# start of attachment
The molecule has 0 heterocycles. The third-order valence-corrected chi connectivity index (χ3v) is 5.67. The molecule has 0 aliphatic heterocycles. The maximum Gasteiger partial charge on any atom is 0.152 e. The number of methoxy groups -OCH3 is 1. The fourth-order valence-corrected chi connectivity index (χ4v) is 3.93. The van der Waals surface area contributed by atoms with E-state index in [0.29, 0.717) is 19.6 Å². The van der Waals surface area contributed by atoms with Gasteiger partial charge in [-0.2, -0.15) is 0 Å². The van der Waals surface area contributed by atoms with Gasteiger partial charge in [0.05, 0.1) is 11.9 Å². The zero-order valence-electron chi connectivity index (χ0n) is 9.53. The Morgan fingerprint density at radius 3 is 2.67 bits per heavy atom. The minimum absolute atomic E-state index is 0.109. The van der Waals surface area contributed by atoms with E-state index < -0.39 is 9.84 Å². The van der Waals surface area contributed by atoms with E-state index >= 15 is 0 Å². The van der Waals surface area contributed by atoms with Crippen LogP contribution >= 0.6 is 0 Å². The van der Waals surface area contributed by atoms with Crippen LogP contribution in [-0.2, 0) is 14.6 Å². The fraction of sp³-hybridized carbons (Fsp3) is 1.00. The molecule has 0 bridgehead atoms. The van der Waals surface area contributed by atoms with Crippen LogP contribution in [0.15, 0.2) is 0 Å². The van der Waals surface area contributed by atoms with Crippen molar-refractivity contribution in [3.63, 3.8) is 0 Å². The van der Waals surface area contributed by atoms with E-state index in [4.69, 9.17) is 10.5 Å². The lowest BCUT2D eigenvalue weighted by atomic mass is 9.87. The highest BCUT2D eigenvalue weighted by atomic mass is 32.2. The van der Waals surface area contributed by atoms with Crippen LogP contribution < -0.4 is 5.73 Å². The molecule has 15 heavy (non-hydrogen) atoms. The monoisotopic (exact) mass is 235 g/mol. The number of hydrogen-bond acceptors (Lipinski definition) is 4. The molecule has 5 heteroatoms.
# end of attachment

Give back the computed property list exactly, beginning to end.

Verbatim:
The molecule has 0 heterocycles. The third-order valence-corrected chi connectivity index (χ3v) is 5.67. The molecule has 0 aliphatic heterocycles. The maximum Gasteiger partial charge on any atom is 0.152 e. The number of methoxy groups -OCH3 is 1. The fourth-order valence-corrected chi connectivity index (χ4v) is 3.93. The van der Waals surface area contributed by atoms with E-state index in [0.29, 0.717) is 19.6 Å². The van der Waals surface area contributed by atoms with Gasteiger partial charge in [-0.2, -0.15) is 0 Å². The van der Waals surface area contributed by atoms with Gasteiger partial charge in [0.05, 0.1) is 11.9 Å². The zero-order valence-electron chi connectivity index (χ0n) is 9.53. The Morgan fingerprint density at radius 3 is 2.67 bits per heavy atom. The minimum absolute atomic E-state index is 0.109. The van der Waals surface area contributed by atoms with E-state index < -0.39 is 9.84 Å². The van der Waals surface area contributed by atoms with E-state index >= 15 is 0 Å². The van der Waals surface area contributed by atoms with Crippen LogP contribution >= 0.6 is 0 Å². The van der Waals surface area contributed by atoms with Crippen LogP contribution in [-0.2, 0) is 14.6 Å². The fraction of sp³-hybridized carbons (Fsp3) is 1.00. The molecule has 0 bridgehead atoms. The van der Waals surface area contributed by atoms with Crippen LogP contribution in [0.15, 0.2) is 0 Å². The van der Waals surface area contributed by atoms with Crippen molar-refractivity contribution in [3.63, 3.8) is 0 Å². The van der Waals surface area contributed by atoms with E-state index in [4.69, 9.17) is 10.5 Å². The lowest BCUT2D eigenvalue weighted by atomic mass is 9.87. The highest BCUT2D eigenvalue weighted by atomic mass is 32.2. The van der Waals surface area contributed by atoms with Crippen LogP contribution < -0.4 is 5.73 Å². The molecule has 15 heavy (non-hydrogen) atoms. The monoisotopic (exact) mass is 235 g/mol. The number of hydrogen-bond acceptors (Lipinski definition) is 4. The molecule has 5 heteroatoms.